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Looking good. B)

 

I also agree that the bend-and-file fullering method you show looks brilliant.

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Aiden,in case it may come in handy with HT of all those asymmetric blades,here's a pretty cool video by Aleksey:

 

 

To avoid warpage with the more radical of asymmetric designs he uses a simple press.

He hold the forging in the quenchant for 10 seconds,trying to hit the zone illustrated on 3:43

(all other info is there,typed(all in deg.C),the pressure with which he clams the jig is not excessive he notes).

 

It's a fairly standard industrial process,utilising that zone where quenched steel remains fairly elastic,used in manufacture of circular saw blade and other parts where the lack of any warp is critical.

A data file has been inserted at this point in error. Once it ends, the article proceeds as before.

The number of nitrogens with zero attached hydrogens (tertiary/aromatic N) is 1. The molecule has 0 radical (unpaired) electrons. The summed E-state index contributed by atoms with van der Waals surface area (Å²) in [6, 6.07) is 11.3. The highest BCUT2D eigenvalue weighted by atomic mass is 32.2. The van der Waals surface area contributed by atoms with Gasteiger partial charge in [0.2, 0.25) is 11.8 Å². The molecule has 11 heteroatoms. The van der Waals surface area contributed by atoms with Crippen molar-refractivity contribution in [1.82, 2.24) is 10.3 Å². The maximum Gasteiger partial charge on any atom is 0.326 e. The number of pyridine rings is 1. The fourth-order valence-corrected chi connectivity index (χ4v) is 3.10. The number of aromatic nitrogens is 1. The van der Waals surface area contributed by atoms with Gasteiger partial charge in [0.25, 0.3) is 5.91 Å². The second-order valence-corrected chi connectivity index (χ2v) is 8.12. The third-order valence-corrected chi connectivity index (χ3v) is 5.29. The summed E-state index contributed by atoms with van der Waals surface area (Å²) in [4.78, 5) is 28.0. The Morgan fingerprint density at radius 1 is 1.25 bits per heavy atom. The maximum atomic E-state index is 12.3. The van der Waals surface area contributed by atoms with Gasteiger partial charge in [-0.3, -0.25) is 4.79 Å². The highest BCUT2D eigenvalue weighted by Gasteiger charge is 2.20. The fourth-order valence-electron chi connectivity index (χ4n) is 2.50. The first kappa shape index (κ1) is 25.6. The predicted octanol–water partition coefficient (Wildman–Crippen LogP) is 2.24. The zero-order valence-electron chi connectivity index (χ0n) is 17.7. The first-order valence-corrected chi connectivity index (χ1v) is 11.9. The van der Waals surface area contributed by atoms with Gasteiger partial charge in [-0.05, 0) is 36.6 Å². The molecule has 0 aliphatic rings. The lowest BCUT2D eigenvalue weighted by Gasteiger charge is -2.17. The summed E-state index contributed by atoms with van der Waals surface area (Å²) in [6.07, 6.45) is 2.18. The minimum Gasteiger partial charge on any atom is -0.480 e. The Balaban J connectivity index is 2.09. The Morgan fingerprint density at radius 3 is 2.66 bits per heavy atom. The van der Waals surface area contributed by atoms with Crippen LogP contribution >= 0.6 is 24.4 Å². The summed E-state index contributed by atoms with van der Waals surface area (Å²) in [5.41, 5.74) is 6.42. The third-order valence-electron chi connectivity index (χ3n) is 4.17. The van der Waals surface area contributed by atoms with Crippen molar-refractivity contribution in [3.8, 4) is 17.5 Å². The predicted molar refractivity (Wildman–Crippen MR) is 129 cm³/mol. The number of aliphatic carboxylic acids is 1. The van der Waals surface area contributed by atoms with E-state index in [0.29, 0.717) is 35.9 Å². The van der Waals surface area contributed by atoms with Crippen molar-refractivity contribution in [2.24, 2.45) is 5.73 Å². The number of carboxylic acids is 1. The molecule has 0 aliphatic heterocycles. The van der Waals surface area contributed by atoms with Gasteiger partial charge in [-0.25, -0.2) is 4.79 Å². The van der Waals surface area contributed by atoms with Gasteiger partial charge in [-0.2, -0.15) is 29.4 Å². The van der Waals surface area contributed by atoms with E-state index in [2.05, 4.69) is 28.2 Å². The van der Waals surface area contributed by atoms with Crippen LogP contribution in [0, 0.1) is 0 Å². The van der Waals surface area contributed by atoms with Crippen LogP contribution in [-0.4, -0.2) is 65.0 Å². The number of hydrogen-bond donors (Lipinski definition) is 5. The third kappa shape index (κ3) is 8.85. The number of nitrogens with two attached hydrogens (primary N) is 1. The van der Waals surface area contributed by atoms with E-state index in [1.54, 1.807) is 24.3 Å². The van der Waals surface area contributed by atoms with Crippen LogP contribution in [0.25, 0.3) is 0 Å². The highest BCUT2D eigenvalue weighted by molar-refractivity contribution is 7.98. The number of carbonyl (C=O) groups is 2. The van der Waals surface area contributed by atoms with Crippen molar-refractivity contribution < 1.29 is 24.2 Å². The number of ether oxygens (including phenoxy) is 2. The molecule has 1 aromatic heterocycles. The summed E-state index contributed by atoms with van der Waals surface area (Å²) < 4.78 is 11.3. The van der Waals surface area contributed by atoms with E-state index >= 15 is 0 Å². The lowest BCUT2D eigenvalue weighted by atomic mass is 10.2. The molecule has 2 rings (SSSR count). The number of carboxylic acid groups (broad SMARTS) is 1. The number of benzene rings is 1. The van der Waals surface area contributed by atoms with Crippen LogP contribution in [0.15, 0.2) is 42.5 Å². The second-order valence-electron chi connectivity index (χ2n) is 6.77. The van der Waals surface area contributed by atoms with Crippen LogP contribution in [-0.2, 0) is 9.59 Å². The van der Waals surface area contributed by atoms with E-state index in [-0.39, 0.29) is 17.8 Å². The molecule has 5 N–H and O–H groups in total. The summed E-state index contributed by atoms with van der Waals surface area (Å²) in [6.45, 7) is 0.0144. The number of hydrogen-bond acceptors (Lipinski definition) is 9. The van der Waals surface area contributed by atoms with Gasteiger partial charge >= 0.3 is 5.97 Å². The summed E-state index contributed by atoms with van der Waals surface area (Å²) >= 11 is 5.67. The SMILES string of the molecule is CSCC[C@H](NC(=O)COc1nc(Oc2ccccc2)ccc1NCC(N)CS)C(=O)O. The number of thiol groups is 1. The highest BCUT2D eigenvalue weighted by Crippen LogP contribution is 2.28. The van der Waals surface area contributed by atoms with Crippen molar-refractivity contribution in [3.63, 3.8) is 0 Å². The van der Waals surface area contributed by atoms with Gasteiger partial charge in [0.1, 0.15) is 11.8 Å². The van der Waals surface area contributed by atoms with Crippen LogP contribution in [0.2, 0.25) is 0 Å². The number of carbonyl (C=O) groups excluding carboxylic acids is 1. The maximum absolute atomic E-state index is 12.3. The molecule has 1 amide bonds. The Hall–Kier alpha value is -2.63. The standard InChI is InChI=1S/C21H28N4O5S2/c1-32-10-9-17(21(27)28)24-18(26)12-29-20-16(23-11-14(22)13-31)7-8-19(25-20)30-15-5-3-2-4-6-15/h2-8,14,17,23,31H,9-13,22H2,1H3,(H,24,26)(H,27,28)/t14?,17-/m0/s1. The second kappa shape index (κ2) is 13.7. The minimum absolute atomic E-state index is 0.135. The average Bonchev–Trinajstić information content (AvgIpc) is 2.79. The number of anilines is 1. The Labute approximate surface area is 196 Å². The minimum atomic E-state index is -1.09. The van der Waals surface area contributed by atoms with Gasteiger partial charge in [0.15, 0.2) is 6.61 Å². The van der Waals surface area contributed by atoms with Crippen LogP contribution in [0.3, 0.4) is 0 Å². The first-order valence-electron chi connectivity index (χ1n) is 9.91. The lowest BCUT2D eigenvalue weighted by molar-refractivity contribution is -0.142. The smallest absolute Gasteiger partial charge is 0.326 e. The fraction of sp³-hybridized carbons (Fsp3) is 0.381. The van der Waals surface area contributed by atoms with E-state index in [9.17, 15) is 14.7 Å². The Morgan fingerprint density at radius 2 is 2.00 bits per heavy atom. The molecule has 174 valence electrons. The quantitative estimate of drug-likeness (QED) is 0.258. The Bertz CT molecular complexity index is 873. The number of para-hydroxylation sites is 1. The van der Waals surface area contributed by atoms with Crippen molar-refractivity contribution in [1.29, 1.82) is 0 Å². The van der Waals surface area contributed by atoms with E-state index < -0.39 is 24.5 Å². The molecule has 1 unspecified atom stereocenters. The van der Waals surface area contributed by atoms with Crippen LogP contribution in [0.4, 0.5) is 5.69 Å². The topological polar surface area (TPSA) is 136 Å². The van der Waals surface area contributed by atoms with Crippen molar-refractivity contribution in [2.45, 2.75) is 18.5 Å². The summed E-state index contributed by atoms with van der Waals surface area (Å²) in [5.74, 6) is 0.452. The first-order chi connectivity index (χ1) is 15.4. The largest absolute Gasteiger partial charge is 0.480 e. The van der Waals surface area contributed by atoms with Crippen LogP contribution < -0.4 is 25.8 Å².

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3 hours ago, jake pogrebinsky said:

Aiden,in case it may come in handy with HT of all those asymmetric blades,here's a pretty cool video by Aleksey:

 

 

To avoid warpage with the more radical of asymmetric designs he uses a simple press.

He hold the forging in the quenchant for 10 seconds,trying to hit the zone illustrated on 3:43

(all other info is there,typed(all in deg.C),the pressure with which he clams the jig is not excessive he notes).

 

It's a fairly standard industrial process,utilising that zone where quenched steel remains fairly elastic,used in manufacture of circular saw blade and other parts where the lack of any warp is critical.